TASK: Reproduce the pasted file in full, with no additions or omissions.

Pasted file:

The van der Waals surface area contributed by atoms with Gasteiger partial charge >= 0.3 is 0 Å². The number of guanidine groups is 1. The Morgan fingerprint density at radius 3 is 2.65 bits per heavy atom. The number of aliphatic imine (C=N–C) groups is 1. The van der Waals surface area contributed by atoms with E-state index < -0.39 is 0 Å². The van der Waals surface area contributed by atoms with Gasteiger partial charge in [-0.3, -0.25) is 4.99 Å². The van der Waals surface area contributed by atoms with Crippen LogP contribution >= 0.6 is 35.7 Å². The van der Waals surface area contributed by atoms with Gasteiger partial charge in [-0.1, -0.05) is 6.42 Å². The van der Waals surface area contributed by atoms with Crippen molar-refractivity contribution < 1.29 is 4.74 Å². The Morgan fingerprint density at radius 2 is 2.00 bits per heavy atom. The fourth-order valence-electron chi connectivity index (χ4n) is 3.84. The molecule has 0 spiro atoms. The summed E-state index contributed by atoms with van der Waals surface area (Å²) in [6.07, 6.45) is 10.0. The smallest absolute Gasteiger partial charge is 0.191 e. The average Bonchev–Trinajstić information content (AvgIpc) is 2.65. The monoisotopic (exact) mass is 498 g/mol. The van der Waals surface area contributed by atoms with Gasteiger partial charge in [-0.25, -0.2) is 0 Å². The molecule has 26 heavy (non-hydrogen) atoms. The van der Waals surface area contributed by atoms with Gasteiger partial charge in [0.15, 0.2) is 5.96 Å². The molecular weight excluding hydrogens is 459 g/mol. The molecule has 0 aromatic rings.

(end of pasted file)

The van der Waals surface area contributed by atoms with Gasteiger partial charge >= 0.3 is 0 Å². The number of guanidine groups is 1. The Morgan fingerprint density at radius 3 is 2.65 bits per heavy atom. The number of aliphatic imine (C=N–C) groups is 1. The van der Waals surface area contributed by atoms with E-state index < -0.39 is 0 Å². The van der Waals surface area contributed by atoms with Gasteiger partial charge in [-0.3, -0.25) is 4.99 Å². The van der Waals surface area contributed by atoms with Crippen LogP contribution >= 0.6 is 35.7 Å². The van der Waals surface area contributed by atoms with Gasteiger partial charge in [-0.1, -0.05) is 6.42 Å². The van der Waals surface area contributed by atoms with Crippen molar-refractivity contribution < 1.29 is 4.74 Å². The Morgan fingerprint density at radius 2 is 2.00 bits per heavy atom. The fourth-order valence-electron chi connectivity index (χ4n) is 3.84. The molecule has 0 spiro atoms. The summed E-state index contributed by atoms with van der Waals surface area (Å²) in [6.07, 6.45) is 10.0. The smallest absolute Gasteiger partial charge is 0.191 e. The average Bonchev–Trinajstić information content (AvgIpc) is 2.65. The monoisotopic (exact) mass is 498 g/mol. The van der Waals surface area contributed by atoms with Gasteiger partial charge in [-0.25, -0.2) is 0 Å². The molecule has 26 heavy (non-hydrogen) atoms. The van der Waals surface area contributed by atoms with Gasteiger partial charge in [0.15, 0.2) is 5.96 Å². The molecular weight excluding hydrogens is 459 g/mol. The molecule has 0 aromatic rings.